A war often starts with a ultimatum: If you invade Poland, we will declare war on you. What it means is, if we can’t persuade you by argument, we will compel you by force. If you throw golf balls at Mr Jones’ greenhouse, I will smack your bottom. The problem is, that whereas possibly in the case of Mr Jones’ greenhouse, the threat to smack bottoms may be effective in stopping you doing it, in the case of modern warfare, it’s arguable that all you do by waging war is add to death and destruction, and perhaps store up resentments and enmity for the future.

Think of the aftermath of the Treaty of Versailles, which brought about the end of the First World War. It was so hard, it exacted such a harsh penalty in reparations on Germany, that Germany was reduced to its knees economically, and the seeds of Nazism were sown. The war did not achieve its peaceful or practical objective. Think of the wars in Afghanistan, since the time of British India, when it was the ‘North-West Frontier.’ The British Army in Victorian times couldn’t defeat the Afghans. The Russians couldn’t do it. And we and the Americans haven’t done it more recently either.

So we might query the efficacy of the ideas behind this passage in Hebrews. ‘Spare the rod, and spoil the child’, is not what we believe in today: but we can understand the idea, the theory. If we, who are supposed to have seen the light, who are supposed to be believers, to be Christians, behave badly – if ‘…there be any fornicator, or profane person, as Esau, who for one morsel of meat sold his birthright, ..’ if we are sinful, God will punish us, will give us a hard time, says Hebrews.

Maybe that’s a point to ponder. Would a loving God hurt his chosen people? However naughty they were? And what if they repented, if they sought forgiveness? I have a feeling that the author of the Letter to the Hebrews – who wasn’t St Paul, according to a number of scholars – may have been wrong here. Surely a loving God would not hurt people. So perhaps, actually, the Job model, that suffering doesn’t necessarily result from bad behaviour, from sin, is more apt, even in the light of Christ. Bad things just happen. It doesn’t mean that God is angry with us. So do run the race, do go into training for the race to run the good life. But don’t give up if rain stops play. God doesn’t have it in for you and your team.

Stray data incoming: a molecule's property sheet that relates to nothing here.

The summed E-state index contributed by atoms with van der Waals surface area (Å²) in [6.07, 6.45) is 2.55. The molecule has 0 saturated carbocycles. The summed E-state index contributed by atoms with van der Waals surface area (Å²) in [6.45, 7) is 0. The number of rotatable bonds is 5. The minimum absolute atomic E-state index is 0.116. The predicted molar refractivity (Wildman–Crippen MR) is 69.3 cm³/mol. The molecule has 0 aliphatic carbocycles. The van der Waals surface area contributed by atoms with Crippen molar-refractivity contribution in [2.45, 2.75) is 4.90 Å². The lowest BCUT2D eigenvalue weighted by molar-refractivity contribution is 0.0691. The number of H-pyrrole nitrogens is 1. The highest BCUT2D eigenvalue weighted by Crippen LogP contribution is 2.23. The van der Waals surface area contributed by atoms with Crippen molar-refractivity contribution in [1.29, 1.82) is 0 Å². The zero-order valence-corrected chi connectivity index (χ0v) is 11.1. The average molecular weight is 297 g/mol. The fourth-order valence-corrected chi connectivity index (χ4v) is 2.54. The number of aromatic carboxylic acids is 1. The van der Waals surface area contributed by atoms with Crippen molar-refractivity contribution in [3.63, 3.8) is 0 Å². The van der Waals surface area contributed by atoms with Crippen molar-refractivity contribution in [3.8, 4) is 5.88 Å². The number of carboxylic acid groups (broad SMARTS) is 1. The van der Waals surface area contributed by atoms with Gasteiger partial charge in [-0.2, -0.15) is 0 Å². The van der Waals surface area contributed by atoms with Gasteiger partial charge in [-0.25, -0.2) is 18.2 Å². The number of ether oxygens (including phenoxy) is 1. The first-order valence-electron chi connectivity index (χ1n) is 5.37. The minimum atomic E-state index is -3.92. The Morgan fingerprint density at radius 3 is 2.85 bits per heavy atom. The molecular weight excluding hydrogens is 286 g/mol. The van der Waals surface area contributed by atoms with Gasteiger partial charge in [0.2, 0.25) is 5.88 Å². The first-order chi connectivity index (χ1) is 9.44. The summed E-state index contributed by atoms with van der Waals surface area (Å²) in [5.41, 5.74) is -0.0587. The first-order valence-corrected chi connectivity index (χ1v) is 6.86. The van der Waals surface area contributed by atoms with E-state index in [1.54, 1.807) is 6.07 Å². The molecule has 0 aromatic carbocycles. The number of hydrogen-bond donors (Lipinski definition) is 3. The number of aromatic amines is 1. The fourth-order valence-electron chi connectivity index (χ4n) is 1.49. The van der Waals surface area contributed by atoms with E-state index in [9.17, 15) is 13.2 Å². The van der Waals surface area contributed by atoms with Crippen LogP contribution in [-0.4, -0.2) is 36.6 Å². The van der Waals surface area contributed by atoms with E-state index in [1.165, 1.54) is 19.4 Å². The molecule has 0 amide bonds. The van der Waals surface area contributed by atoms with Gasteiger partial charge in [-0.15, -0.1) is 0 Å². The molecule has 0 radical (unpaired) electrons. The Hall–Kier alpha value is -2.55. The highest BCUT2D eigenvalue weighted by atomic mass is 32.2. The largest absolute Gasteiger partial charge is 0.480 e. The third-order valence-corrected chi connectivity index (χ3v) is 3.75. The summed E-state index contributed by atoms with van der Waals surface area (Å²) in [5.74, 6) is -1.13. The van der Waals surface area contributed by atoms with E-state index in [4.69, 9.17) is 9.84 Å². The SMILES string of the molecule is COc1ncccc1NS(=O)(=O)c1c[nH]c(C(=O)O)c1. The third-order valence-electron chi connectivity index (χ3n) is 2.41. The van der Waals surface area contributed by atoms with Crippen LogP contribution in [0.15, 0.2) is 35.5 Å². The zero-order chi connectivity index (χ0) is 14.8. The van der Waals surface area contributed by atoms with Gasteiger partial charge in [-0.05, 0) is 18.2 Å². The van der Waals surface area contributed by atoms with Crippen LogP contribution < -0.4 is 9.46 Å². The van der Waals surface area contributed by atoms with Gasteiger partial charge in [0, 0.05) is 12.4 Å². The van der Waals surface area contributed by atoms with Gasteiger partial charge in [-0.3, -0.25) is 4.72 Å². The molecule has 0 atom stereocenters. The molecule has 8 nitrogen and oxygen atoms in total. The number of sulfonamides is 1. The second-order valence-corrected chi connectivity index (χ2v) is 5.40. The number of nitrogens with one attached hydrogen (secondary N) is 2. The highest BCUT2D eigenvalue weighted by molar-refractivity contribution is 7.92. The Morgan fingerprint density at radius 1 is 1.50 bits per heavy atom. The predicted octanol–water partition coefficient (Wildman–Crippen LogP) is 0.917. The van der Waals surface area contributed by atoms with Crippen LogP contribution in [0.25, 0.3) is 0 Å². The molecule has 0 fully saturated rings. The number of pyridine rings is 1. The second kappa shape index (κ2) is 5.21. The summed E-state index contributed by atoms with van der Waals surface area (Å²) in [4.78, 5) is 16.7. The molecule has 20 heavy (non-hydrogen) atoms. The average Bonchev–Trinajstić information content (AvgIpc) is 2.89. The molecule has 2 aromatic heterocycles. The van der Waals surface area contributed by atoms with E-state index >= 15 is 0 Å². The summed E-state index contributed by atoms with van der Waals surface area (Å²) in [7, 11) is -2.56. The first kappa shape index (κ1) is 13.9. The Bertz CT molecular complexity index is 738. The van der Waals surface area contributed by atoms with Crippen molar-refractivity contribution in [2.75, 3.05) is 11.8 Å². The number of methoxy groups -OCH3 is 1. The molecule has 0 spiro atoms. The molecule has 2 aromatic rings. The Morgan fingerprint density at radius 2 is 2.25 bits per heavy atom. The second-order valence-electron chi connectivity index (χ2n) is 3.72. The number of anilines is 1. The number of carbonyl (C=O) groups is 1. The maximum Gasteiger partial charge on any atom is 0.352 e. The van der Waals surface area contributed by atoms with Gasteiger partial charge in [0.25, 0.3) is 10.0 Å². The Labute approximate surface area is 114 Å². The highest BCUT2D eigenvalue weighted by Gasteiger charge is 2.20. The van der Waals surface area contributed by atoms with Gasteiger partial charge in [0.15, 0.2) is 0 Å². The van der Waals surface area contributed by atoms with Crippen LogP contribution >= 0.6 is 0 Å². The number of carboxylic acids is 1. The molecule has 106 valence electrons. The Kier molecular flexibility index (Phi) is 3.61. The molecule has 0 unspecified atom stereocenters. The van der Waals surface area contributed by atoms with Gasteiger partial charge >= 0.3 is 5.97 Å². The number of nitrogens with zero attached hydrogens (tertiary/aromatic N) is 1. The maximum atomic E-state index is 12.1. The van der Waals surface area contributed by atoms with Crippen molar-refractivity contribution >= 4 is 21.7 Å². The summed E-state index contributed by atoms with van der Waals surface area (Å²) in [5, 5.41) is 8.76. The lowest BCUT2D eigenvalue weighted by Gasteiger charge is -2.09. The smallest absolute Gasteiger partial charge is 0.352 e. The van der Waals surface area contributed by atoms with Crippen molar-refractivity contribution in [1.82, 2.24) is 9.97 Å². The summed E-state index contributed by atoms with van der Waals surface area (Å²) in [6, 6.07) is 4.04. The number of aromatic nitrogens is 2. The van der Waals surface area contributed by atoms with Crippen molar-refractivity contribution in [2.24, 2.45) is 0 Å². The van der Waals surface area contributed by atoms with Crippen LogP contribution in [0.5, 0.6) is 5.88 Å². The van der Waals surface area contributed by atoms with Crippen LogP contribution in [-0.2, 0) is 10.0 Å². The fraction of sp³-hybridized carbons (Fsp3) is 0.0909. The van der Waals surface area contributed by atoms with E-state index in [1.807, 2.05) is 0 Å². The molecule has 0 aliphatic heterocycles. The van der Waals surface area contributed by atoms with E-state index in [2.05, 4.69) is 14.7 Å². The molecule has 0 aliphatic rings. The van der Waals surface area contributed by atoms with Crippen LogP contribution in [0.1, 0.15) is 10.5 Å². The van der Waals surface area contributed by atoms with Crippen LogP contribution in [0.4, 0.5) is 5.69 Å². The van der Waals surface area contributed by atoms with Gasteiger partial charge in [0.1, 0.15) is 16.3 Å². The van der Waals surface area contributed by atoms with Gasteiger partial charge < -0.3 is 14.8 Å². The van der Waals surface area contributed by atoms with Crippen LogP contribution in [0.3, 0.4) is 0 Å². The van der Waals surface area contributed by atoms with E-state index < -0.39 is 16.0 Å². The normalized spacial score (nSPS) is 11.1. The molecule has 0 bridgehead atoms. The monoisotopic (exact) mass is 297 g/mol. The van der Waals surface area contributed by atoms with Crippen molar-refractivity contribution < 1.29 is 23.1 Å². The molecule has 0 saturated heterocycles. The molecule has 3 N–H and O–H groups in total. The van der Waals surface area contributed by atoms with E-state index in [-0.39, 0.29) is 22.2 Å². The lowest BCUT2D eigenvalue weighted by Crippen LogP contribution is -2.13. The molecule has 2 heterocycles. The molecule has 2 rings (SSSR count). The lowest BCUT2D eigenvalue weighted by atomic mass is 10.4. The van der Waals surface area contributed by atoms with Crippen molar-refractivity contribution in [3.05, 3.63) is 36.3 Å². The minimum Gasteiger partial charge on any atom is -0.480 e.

Sermon for Holy Communion on the Third Sunday after Trinity, 16th June 2013
2 Samuel 11.26 – 12.10,13-15, Galatians 2.15-21, Luke 7.36 – 8.3. Taking the Poor Man’s Pet Lamb.

On Wednesday I went to a very interesting panel discussion in St Paul’s Cathedral, chaired by Stephanie Flanders, the BBC economics correspondent, in a series called ‘The City and the Common Good – what kind of City do we want?’ under the auspices of St Paul’s Institute, which, even if it may not actually have been set up in response to the Occupy protest outside St Paul’s, certainly has raised its profile since.

The title of the session was ‘Good Banks’, and the panel was led by the Archbishop of Canterbury, who gave the keynote presentation. As you can imagine, it was a fascinating evening. Archbishop Justin is a leading member of the Parliamentary Commission on Banking Standards, so he definitely knows what he is talking about in the banking area as well, of course, as being an archbishop.

Archbishop Justin talked about what it was for a bank to be good. The ultimate objective, Archbishop Justin said, was that a bank should contribute to the common good; and the common good he explained as ‘human flourishing’.

I think ‘human flourishing’ is one of those almost circular terms dreamed up by philosophers and theologians to get away from terms like ‘rich’ or ‘successful’ or ‘happy’, which might invite objections of one kind or another, if they were put forward as ingredients of ‘goodness’. ‘Flourishing’ has perhaps some connotation of St Irenaeus’ famous saying, that ‘the glory of God is a human being fully alive’. A human being who has realised his or her potential, who is fulfilled in that: not just successful – not necessarily successful at all.

Antony Jenkins of Barclays, another panel member, recalled that, when he was being questioned by the Parliamentary Commission on Banking Standards, he was ticked off by Archbishop Justin for forgetting that Barclays was originally a Quaker company. Their values were derived from their Quaker, Christian, faith.

Not everyone will automatically agree on what is good and bad. There’s a famous instance in Herodotus’ Histories, written 2,500 years ago in the 5th century BC, [Book III.38.3f], where the Persian king Darius asks some Greeks how much he would need to pay them in order to persuade them to eat their fathers’ corpses when they died. They replied that would never do that, not at any price.

After that, Darius summoned some Indians of a tribe called Callatiae, who regarded it as completely normal to eat their fathers’ corpses, and he asked them how much money it would take to persuade them, instead of eating them, to cremate their fathers’ corpses. They cried out in horror and told him not to say such awful things.